Early this century the Midland carried out a systematic re-mileposting of the whole of its system. I am not sure of the precise date of the decision, and I have not myself seen any minute authorising the work. I believe, however, from the evidence of the Distance Diagrams that the task was carried out during 1907. From the first appearance of the diagrams in 1873 up to and including those sheets issued anew in January 1907 the note at the foot of the page about the continuous distances reads: “The continuous Distances are from St Pancras Passenger Station by the Shortest Route.” The new editions issued in January 1908 not only shew additional distance information relating to the mileposts but also change this note by the addition of a second line. The first line is a slightly modified version of the original, reading: “The continuous Distances not in brackets are from St Pancras Passenger Station by the Shortest Route.” The new second line states: “The continuous Distances in brackets represent the Mile Post Mileage (New)” [no full-stop]. This is the formulation used up to and including sheets issued in January 1913, after which the “(New)” is dropped. Certain sheets, such as those for the West Line, have slightly different formulations for the milepost sentence, to make the situation as clear as possible. Thus, for example, the 1912 issue (fifth edition) of sheet 49 has: “The continuous Distances in Brackets are from London Road Junction, Derby, via Whitacre, Camp Hill, & Redditch, and represent the Mile Post Mileage (New).”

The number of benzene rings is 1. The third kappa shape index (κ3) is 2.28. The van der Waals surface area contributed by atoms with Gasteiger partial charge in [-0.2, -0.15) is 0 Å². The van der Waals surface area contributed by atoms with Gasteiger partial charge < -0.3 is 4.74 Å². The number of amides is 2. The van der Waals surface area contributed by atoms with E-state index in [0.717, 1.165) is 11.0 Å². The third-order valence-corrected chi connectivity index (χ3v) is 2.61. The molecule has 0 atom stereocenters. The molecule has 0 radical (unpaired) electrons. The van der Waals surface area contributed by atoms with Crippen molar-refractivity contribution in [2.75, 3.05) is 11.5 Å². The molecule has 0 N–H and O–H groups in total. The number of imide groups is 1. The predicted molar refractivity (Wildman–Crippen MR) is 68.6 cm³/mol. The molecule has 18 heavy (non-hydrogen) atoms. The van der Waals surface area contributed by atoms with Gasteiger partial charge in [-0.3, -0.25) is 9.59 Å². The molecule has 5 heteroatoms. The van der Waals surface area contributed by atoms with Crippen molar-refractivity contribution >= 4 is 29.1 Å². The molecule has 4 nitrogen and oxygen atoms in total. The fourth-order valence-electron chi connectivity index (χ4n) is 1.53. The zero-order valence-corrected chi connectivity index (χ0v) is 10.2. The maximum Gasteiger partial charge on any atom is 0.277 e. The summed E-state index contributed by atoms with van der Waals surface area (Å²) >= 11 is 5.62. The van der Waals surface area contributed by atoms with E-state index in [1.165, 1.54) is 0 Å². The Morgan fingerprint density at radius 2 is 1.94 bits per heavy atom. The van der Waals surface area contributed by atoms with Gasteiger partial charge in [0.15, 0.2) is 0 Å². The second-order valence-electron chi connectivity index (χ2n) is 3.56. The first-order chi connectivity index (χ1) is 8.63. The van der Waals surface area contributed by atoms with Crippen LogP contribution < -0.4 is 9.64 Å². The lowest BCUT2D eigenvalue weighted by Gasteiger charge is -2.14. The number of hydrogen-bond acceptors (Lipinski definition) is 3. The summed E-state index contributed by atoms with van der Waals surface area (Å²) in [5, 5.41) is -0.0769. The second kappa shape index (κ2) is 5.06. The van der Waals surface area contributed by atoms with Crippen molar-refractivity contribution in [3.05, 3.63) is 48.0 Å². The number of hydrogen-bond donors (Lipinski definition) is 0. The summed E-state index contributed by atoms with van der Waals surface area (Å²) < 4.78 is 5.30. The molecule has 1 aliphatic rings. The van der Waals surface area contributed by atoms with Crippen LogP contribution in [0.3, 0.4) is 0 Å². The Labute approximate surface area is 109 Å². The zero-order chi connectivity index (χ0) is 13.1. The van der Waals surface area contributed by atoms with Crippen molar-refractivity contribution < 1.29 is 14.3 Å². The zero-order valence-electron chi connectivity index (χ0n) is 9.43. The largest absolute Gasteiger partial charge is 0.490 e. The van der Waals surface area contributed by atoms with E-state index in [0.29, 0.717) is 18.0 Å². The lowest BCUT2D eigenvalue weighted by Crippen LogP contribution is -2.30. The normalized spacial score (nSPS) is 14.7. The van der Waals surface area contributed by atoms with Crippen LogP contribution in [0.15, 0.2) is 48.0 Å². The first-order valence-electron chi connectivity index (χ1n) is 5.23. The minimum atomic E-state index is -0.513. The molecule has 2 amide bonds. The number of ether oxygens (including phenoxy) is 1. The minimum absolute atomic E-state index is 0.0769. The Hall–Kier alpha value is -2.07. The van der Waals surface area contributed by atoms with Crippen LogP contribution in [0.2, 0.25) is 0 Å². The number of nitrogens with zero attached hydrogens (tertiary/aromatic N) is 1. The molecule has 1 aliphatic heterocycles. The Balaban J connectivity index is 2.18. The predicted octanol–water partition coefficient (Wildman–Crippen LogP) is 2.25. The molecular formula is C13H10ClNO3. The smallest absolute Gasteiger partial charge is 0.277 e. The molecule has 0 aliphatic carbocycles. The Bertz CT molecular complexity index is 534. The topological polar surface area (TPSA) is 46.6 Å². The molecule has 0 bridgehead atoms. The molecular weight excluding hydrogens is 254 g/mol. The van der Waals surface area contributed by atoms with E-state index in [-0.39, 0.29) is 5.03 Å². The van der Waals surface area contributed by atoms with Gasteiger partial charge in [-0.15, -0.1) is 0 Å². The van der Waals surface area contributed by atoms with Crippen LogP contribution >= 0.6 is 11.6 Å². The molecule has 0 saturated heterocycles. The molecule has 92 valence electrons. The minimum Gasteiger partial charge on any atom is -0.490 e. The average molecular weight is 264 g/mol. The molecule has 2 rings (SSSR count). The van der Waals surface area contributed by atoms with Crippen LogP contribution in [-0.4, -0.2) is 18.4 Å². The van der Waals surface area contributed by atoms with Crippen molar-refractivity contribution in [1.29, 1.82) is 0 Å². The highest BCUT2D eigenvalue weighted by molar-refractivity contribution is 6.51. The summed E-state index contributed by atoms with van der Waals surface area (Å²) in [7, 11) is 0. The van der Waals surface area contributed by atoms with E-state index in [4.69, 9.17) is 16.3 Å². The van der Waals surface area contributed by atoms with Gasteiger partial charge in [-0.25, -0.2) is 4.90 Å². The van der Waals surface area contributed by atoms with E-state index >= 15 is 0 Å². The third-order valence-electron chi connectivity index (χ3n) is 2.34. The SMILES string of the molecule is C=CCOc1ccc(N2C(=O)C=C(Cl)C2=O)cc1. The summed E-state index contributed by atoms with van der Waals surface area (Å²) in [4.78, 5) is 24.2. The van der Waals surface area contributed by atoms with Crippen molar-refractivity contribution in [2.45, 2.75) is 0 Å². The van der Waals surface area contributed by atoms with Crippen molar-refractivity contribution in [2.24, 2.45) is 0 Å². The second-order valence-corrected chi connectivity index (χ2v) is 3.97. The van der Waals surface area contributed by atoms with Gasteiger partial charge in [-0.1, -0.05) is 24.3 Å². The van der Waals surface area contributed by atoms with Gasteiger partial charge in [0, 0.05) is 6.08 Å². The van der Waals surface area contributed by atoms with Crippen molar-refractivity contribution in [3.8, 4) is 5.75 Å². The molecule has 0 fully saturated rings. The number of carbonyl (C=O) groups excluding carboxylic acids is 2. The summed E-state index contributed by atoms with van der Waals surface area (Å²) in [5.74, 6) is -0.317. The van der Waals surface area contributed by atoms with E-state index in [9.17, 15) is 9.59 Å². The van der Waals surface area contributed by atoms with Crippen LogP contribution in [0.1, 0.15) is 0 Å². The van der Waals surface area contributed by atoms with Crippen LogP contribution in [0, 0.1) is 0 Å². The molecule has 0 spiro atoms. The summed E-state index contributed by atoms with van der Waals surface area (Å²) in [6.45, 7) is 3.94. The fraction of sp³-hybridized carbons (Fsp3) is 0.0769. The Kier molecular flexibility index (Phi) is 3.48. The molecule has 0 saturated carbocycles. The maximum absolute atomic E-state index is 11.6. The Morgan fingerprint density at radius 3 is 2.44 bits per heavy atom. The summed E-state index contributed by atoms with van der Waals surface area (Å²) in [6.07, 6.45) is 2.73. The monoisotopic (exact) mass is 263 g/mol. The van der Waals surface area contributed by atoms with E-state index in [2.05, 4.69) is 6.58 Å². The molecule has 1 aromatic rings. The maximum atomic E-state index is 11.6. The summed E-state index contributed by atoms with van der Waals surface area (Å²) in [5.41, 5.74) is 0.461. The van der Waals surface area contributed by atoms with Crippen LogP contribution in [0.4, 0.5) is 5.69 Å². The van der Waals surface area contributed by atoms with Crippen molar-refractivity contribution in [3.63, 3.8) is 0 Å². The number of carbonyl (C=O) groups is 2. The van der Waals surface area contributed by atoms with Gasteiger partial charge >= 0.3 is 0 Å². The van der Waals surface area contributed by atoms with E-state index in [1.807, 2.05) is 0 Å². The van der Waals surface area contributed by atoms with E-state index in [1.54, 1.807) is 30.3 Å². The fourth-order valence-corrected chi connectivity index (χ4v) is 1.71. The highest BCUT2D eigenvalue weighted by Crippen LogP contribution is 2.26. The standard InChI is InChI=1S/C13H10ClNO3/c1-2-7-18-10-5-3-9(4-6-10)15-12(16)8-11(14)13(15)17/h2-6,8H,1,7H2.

This article doesn't touch on Up and Down, but I've never seen any evidence that the Midland was anything other than Up to St Pancras. See for example signal box diagrams including some quite early ones such as St Albans South 1896 https://signalbox.org/~SBdiagram.php?id= 147.